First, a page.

Hayley Matthews: Market forces can make the world a better place
Since the start of the year I've been working with the BBC on giving up bad things so I'll be a more ethical person by the end of the year. This month it's plastic.
Not just single-use plastic items like straws, but items like freezer food that comes wrapped in plastic-coated cardboard, plastic in clothes and accessories, all plastic. And it really is in everything!
It seems recently our awareness has increased massively about the damage we’ve done to the environment, with Facebook posts littered with pictures of plastic straws filling the ocean. We’re taking notice now, and this is why I want to challenge myself to be a greener, more ethical human, with the smallest carbon footprint possible.
But it’s been tough and I’m only a few days in. Take a look around, you’d be amazed at how much damage we’re doing. A pleasant discovery, however, is that companies who are conscious of plastic, often have an awareness on animal testing, carbon footprint, upcycling and all things ethical.
It’s really encouraging to see businesses lead the way on carbon-neutral, organic and ethical consumerism. However, it often seems to be small independents, not the big chains with the cash, who seem to have a conscience. I’ve been researching ‘precycling’, ‘upcycling’ and recycling, and actively seeking out places that are aware of the benefits. Just last month I found out about the charity “Little Dresses for Africa” when opening up a pack (later reycyled) of bed linen from the Secret Linen Store, which works with the charity.
They actively encourage people with an instruction leaflet to make a dress from an old pillowcase to then send to Africa. The idea is you make a dress for a girl in Africa out of old bed linen, instead of ripping it up for dusters or binning it. Send it to Little Dresses for Africa and by helping to ‘upcycle’ old pillowcases, you’re giving a dress to little girl who might not have the opportunity to acquire one. I’m not the best at sewing but the needle and thread is in hand.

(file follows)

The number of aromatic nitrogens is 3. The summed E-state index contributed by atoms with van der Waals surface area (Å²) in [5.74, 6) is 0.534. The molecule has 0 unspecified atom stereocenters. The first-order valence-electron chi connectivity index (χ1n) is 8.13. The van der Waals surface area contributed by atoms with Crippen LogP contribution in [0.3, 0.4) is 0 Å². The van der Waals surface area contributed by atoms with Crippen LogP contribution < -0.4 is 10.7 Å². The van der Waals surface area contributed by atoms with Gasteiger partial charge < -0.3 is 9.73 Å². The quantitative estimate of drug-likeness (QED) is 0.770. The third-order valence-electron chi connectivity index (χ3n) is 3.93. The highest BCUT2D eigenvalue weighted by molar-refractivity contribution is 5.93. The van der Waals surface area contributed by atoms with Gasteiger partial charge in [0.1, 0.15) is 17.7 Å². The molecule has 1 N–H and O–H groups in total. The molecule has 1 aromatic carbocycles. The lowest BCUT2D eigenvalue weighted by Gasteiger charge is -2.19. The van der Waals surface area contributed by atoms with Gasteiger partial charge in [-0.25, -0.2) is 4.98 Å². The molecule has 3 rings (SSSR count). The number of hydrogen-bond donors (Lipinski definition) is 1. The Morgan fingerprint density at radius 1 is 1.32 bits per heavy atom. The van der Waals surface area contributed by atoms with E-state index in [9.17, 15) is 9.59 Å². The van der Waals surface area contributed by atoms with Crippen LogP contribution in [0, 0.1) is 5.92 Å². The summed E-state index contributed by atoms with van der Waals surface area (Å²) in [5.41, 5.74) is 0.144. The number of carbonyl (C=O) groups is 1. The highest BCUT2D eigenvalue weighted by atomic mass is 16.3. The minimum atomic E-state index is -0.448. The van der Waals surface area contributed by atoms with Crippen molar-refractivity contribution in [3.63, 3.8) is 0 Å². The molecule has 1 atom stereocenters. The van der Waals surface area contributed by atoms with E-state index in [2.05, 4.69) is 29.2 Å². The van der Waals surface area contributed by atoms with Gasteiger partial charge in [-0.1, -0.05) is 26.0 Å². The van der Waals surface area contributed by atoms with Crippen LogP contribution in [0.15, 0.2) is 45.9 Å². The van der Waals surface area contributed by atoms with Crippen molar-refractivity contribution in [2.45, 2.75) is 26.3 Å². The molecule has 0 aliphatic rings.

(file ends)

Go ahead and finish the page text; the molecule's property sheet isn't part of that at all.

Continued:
It’s not just about avoiding the plastic waste and upcycling though, there are lots of local climate-neutral businesses that I’m reading about in my attempt to give up all things nasty – while still wanting to shop.
Climate-neutral ventures like online project We Are 1 of 100, which celebrates the UK’s established alternative musicians, illustrators, DJs and artists. It is a Glasgow studio which produces T-shirts that are 100% organic cotton, UK made, Fair Wear Foundation accredited and climate neutral. So there definitely seems to be much more ethical concern and awareness from young entrepreneurs nowadays. I found out during my research that We are 1 of 100 use a supplier that was the first company in the world to calculate the carbon footprint of each garment and print it on the label. They’ve since reduced this footprint by 90 per cent, without using carbon off-setting. Supporting companies who use less carbon, less packaging, less plastic and less chemicals etc is a positive step in the right direction. Hopefully in the future it will mean cleaner oceans, greener landscapes, fresher air and a better life for our children. I challenge you to look at your shopping habits and make just one change to support a more ethical life. It might not be easy at first but it’s all supply and demand, the more of us who try, the easier it will become. So reuse your old pillowcases, avoid the plastic straws and shop carbon neutral if you want your green wings.